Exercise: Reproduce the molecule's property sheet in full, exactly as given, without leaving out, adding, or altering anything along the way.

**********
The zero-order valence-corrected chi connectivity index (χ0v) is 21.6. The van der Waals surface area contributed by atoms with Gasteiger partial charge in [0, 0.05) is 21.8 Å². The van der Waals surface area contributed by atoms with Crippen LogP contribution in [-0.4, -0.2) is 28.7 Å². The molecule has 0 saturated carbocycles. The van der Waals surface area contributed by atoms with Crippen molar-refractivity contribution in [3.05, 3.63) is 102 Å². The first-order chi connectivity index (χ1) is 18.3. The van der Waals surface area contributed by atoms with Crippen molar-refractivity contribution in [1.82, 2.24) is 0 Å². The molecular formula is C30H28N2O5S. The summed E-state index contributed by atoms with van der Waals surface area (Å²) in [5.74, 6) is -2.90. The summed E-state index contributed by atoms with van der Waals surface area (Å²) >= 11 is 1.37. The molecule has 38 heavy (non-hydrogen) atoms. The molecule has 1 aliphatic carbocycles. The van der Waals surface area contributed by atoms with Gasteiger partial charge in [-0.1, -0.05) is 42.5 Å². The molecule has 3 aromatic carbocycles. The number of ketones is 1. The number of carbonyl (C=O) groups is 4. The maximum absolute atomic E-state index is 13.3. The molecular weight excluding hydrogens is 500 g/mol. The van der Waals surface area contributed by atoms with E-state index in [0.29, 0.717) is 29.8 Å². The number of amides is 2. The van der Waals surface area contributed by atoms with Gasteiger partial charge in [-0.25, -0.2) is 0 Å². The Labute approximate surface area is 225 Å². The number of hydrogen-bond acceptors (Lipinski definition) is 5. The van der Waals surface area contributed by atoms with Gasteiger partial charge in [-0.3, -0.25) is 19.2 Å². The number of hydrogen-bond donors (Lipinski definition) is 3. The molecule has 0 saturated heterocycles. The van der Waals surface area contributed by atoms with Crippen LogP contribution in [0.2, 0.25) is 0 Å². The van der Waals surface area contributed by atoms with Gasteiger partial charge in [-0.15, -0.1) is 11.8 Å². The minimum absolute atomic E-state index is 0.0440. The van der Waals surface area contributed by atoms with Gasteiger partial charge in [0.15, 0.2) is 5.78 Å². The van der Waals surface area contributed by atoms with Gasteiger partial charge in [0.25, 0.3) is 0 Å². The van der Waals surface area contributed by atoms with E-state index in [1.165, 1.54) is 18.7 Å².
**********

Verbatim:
The zero-order valence-corrected chi connectivity index (χ0v) is 21.6. The van der Waals surface area contributed by atoms with Gasteiger partial charge in [0, 0.05) is 21.8 Å². The van der Waals surface area contributed by atoms with Crippen LogP contribution in [-0.4, -0.2) is 28.7 Å². The molecule has 0 saturated carbocycles. The van der Waals surface area contributed by atoms with Crippen molar-refractivity contribution in [3.05, 3.63) is 102 Å². The first-order chi connectivity index (χ1) is 18.3. The van der Waals surface area contributed by atoms with Crippen molar-refractivity contribution in [1.82, 2.24) is 0 Å². The molecular formula is C30H28N2O5S. The summed E-state index contributed by atoms with van der Waals surface area (Å²) in [5.74, 6) is -2.90. The summed E-state index contributed by atoms with van der Waals surface area (Å²) >= 11 is 1.37. The molecule has 38 heavy (non-hydrogen) atoms. The molecule has 1 aliphatic carbocycles. The van der Waals surface area contributed by atoms with Gasteiger partial charge in [-0.1, -0.05) is 42.5 Å². The molecule has 3 aromatic carbocycles. The number of ketones is 1. The number of carbonyl (C=O) groups is 4. The maximum absolute atomic E-state index is 13.3. The molecular weight excluding hydrogens is 500 g/mol. The van der Waals surface area contributed by atoms with E-state index in [0.29, 0.717) is 29.8 Å². The number of amides is 2. The van der Waals surface area contributed by atoms with Gasteiger partial charge in [-0.25, -0.2) is 0 Å². The Labute approximate surface area is 225 Å². The number of hydrogen-bond acceptors (Lipinski definition) is 5. The van der Waals surface area contributed by atoms with Gasteiger partial charge in [-0.3, -0.25) is 19.2 Å². The number of hydrogen-bond donors (Lipinski definition) is 3. The molecule has 0 saturated heterocycles. The van der Waals surface area contributed by atoms with Crippen LogP contribution in [0.2, 0.25) is 0 Å². The van der Waals surface area contributed by atoms with Gasteiger partial charge in [-0.15, -0.1) is 11.8 Å². The minimum absolute atomic E-state index is 0.0440. The van der Waals surface area contributed by atoms with Gasteiger partial charge in [0.15, 0.2) is 5.78 Å². The van der Waals surface area contributed by atoms with Gasteiger partial charge in [0.25, 0.3) is 0 Å². The van der Waals surface area contributed by atoms with E-state index in [1.165, 1.54) is 18.7 Å².